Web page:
« Reply #4 on: January 11, 2018, 08:44:42 AM »
Years ago in my pantsing days (I'm more of a plotter these days), I would sit in class and write out pages of notes.  Full sentences.  Full paragraphs.  I occasionally still find them in my old notebooks--notes that I wrote and lost for manuscripts long since finished--and think "wow, that would have been a brilliant plot twist!"

Now I use email and I include the working title in the header so I can search them later.  I've tried to get on board with something more organized but it's just not my habit and I'm on the go too often.  When brilliance hits, I whip out my phone, write or dictate a quick email, and send to myself.

I always use full sentences to avoid context issues.
  I write urban fantasy.  There are girls in gowns and glowy hands on my covers.

Offline Kelaren

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Re: Notetaking - help me improve!
« Reply #5 on: January 11, 2018, 11:57:18 AM »
Huh, never thought about using email that way, Perma. I might have to steal that one!

And I think context is probably the most useful thing to think about when taking notes. Having that little voice in the back of your mind asking you, "Will I know what I'm talking about in X months when I look at these next?"

Offline thesmallprint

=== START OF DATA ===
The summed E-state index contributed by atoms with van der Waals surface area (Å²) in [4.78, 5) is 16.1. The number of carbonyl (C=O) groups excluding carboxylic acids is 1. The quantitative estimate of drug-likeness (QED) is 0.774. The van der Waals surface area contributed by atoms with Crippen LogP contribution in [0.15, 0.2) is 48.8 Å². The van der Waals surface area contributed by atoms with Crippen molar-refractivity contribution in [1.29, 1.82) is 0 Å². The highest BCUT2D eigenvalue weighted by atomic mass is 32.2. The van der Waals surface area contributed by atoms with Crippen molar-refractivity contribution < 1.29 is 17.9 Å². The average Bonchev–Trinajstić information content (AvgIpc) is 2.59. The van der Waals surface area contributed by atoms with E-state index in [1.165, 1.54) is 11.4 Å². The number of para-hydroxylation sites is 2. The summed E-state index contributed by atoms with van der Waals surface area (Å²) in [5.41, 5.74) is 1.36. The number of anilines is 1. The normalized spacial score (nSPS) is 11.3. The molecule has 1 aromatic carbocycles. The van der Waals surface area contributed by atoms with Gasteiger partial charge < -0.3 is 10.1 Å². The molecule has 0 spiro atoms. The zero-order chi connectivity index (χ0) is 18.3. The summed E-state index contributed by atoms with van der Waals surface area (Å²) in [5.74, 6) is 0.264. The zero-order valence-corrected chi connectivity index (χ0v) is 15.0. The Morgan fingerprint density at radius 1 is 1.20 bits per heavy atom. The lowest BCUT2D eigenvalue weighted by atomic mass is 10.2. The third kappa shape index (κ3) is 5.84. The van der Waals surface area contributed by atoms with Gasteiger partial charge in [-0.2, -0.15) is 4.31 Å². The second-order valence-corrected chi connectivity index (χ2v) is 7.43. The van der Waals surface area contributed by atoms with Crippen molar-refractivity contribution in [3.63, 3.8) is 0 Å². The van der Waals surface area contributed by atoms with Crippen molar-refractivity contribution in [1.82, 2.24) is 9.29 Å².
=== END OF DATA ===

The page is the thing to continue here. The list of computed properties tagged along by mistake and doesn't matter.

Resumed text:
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Re: Notetaking - help me improve!
« Reply #6 on: January 11, 2018, 01:06:17 PM »
If you prefer handwritten, go to YouTube and google bullet journal.

Offline Brevoort

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Re: Notetaking - help me improve!
« Reply #7 on: January 11, 2018, 04:27:45 PM »


There are some pretty specific techniques and practices you can pick up from the world of serious journalism, in particular newspaper and magazine journalism. I am a product of that world but I still use its tools and practices in my non-fiction and fiction worlds.

They are all founded on attitude, consistency, and simplicity.

The first thing to firmly grasp is that you will forget some, part, or all, of a thought or observation unless you get it down in physical form. Memory is as fleeting as summer lightning and it is all too common to forget the very fact that you had thought of something in the first place.

The second thing is that no note-taking system can be too simple. If you need to stop what you are doing to open an app, or fish your phone out of your pocket and enter its security code, or stop to find your special pen, or fire up a voice recorder, your thought is in danger of disappearance. As much as possible try to use one system only. Don't use Evernote, OneNote, Google Keep indiscriminately and simultaneously. You will lose notes.

Here is my system. Others will have better and perhaps worse but that's okay as long as you pick something and stick to it, making no changes to it without long and hard thought.